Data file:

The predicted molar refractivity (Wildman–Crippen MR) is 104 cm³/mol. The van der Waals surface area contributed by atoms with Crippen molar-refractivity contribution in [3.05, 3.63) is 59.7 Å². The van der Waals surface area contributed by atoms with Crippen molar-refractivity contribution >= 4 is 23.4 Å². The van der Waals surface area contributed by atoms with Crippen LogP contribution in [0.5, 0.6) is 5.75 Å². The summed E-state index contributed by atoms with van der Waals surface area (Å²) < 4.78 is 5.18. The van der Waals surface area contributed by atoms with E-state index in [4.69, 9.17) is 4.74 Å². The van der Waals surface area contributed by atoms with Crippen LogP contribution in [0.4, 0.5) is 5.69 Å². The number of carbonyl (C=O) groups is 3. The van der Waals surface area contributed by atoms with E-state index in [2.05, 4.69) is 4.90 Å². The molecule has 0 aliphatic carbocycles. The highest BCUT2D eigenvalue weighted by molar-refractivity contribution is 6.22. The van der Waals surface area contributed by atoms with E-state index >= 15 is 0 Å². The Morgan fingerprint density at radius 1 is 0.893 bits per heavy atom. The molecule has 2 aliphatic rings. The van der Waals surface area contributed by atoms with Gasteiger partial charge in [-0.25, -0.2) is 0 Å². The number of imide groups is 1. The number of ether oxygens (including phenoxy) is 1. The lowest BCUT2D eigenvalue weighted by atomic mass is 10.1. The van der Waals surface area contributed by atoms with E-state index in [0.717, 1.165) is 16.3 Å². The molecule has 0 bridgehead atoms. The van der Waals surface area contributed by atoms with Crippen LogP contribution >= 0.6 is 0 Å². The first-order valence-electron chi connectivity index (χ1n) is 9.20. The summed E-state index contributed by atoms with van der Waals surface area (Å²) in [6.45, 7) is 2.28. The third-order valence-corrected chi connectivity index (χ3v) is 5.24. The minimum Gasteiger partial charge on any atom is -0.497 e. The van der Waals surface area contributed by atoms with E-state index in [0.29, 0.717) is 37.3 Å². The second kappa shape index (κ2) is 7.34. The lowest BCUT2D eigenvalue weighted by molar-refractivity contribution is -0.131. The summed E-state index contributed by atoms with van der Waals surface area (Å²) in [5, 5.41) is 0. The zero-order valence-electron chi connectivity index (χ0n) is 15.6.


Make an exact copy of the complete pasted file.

The predicted molar refractivity (Wildman–Crippen MR) is 104 cm³/mol. The van der Waals surface area contributed by atoms with Crippen molar-refractivity contribution in [3.05, 3.63) is 59.7 Å². The van der Waals surface area contributed by atoms with Crippen molar-refractivity contribution >= 4 is 23.4 Å². The van der Waals surface area contributed by atoms with Crippen LogP contribution in [0.5, 0.6) is 5.75 Å². The summed E-state index contributed by atoms with van der Waals surface area (Å²) < 4.78 is 5.18. The van der Waals surface area contributed by atoms with E-state index in [4.69, 9.17) is 4.74 Å². The van der Waals surface area contributed by atoms with Crippen LogP contribution in [0.4, 0.5) is 5.69 Å². The number of carbonyl (C=O) groups is 3. The van der Waals surface area contributed by atoms with E-state index in [2.05, 4.69) is 4.90 Å². The molecule has 0 aliphatic carbocycles. The highest BCUT2D eigenvalue weighted by molar-refractivity contribution is 6.22. The van der Waals surface area contributed by atoms with E-state index >= 15 is 0 Å². The Morgan fingerprint density at radius 1 is 0.893 bits per heavy atom. The molecule has 2 aliphatic rings. The van der Waals surface area contributed by atoms with Gasteiger partial charge in [-0.25, -0.2) is 0 Å². The number of imide groups is 1. The number of ether oxygens (including phenoxy) is 1. The lowest BCUT2D eigenvalue weighted by atomic mass is 10.1. The van der Waals surface area contributed by atoms with E-state index in [0.717, 1.165) is 16.3 Å². The molecule has 0 bridgehead atoms. The van der Waals surface area contributed by atoms with Crippen LogP contribution >= 0.6 is 0 Å². The first-order valence-electron chi connectivity index (χ1n) is 9.20. The summed E-state index contributed by atoms with van der Waals surface area (Å²) in [6.45, 7) is 2.28. The third-order valence-corrected chi connectivity index (χ3v) is 5.24. The minimum Gasteiger partial charge on any atom is -0.497 e. The van der Waals surface area contributed by atoms with E-state index in [0.29, 0.717) is 37.3 Å². The second kappa shape index (κ2) is 7.34. The lowest BCUT2D eigenvalue weighted by molar-refractivity contribution is -0.131. The summed E-state index contributed by atoms with van der Waals surface area (Å²) in [5, 5.41) is 0. The zero-order valence-electron chi connectivity index (χ0n) is 15.6.